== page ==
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comment by An1lam · 2019-10-15T21:03:58.472Z · score: 4 (4 votes) · LW · GW

Not saying you're wrong or that your experience is invalid but this does not match my experience trying to do applied ML work or ML research. (More experienced people feel free to chime in and tell me how wrong I am...) Granted, I'm not that experienced, but my experience so far has been that most ideas I've had are either ideas that people had and tried or actually published on.

Further, my sense is that multiple experienced researchers often have all had similar ideas and the one who succeeds is the one who overcomes some key obstacle that others failed to overcome previously, so it's not just that I'm new/bad.

I do think this mostly applies to areas that ML researchers think are interesting and somewhat tractable. So, for example, I wouldnt make this claim about safety research and don't know how much it applies to gesture recognition in particular.

That said, since you're claiming your tools are better, I will note that the ML community does seem open to switching tools in general, as evidenced by the Theano to Tensorflow / PyTorch (somewhat) shifts of the past few years.

Would you be willing to describe at least at a high level what these tools let you do?

Edit: I'm more skeptical of the object-level claims than the title claim. Assuming you're using the classical definition of efficient market, I agree that "ML tooling" adoption doesn't follow efficient market dynamics in at least one respect.

comment by lsusr · 2019-10-15T22:26:02.103Z · score: 3 (2 votes) · LW · GW

"ML tooling" adoption doesn't follow efficient market dynamics in at least one respect.

This is exactly what I mean.

I think that the ML community is open to switching certain kinds of tools (including the examples you listed) but that other kinds of tools are so far off the community's radar that data scientists aren't even aware of their value. This is hard to explain without getting into specifics and I'm not ready to talk about the details yet.

comment by An1lam · 2019-10-15T23:28:52.911Z · score: 3 (3 votes) · LW · GW

Got it - I agree discussing further probably doesn't make sense without a concrete thing to talk about.

comment by shminux · 2019-10-15T07:59:31.801Z · score: 4 (3 votes) · LW · GW

This situation, if real, seems self-correcting. If you are sure you have a superior technology, and can show you do by monetizing it (otherwise, how is it superior?), then you will gain a lot of attention and change a lot of minds pretty quick.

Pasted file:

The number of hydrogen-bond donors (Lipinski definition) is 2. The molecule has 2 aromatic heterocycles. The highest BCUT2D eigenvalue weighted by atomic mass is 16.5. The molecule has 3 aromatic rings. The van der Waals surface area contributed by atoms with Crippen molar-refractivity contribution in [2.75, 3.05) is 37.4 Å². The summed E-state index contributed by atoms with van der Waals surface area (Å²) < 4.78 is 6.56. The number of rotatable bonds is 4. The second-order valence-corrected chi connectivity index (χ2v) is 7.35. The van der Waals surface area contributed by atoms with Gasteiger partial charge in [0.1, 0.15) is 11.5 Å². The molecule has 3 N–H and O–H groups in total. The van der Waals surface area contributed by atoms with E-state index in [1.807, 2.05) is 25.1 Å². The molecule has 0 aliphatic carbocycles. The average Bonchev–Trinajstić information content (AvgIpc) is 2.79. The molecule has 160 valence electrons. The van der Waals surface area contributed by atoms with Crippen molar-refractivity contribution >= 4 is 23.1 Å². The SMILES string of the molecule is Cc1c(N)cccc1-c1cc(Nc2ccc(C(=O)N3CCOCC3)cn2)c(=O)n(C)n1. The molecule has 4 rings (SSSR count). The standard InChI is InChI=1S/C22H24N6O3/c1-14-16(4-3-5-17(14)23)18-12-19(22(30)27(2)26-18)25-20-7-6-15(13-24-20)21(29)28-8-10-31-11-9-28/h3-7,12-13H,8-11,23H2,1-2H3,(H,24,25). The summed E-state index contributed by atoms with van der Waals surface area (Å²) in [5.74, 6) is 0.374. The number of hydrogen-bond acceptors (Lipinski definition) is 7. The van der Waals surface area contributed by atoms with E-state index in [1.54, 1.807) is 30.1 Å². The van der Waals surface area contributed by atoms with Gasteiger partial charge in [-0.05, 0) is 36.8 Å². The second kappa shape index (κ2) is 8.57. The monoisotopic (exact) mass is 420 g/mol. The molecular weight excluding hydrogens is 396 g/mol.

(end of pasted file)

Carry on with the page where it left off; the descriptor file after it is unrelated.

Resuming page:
comment by lsusr · 2019-10-15T22:01:34.295Z · score: 1 (1 votes) · LW · GW

From what I wrote, your reply makes complete sense. The situation for these tools in particular is surprisingly non-self-correcting. The wider ecosystem is only just starting to self-correct to the right general direction and even that process is going slowly. We are working on monetizing this stuff, but the process can be expected to take several years. Our goal isn't to change minds. We'd prefer to maintain a competitive advantage.

comment by Alexei · 2019-10-15T22:08:50.680Z · score: 2 (1 votes) · LW · GW

Which tools are you talking about?

comment by lsusr · 2019-10-15T22:34:08.702Z · score: 3 (2 votes) · LW · GW

That is deliberately obfuscated.

comment by gjm · 2019-10-16T02:02:16.311Z · score: 7 (6 votes) · LW · GW

In my opinion this makes your post valueless.

(Not to say that you should explain what tools. But I think either saying nothing or being informative must be better than posting this as it is.)

comment by Kenny · 2019-11-08T03:32:02.669Z · score: 3 (2 votes) · LW · GW

Epsilon value maybe?

In a certain sense, this is a trivial claim. Obviously some people are going to have 'local' competitive advantages but nothing speaks louder than success so word gets out eventually.

But I'm intrigued, so maybe this is not literally valueless.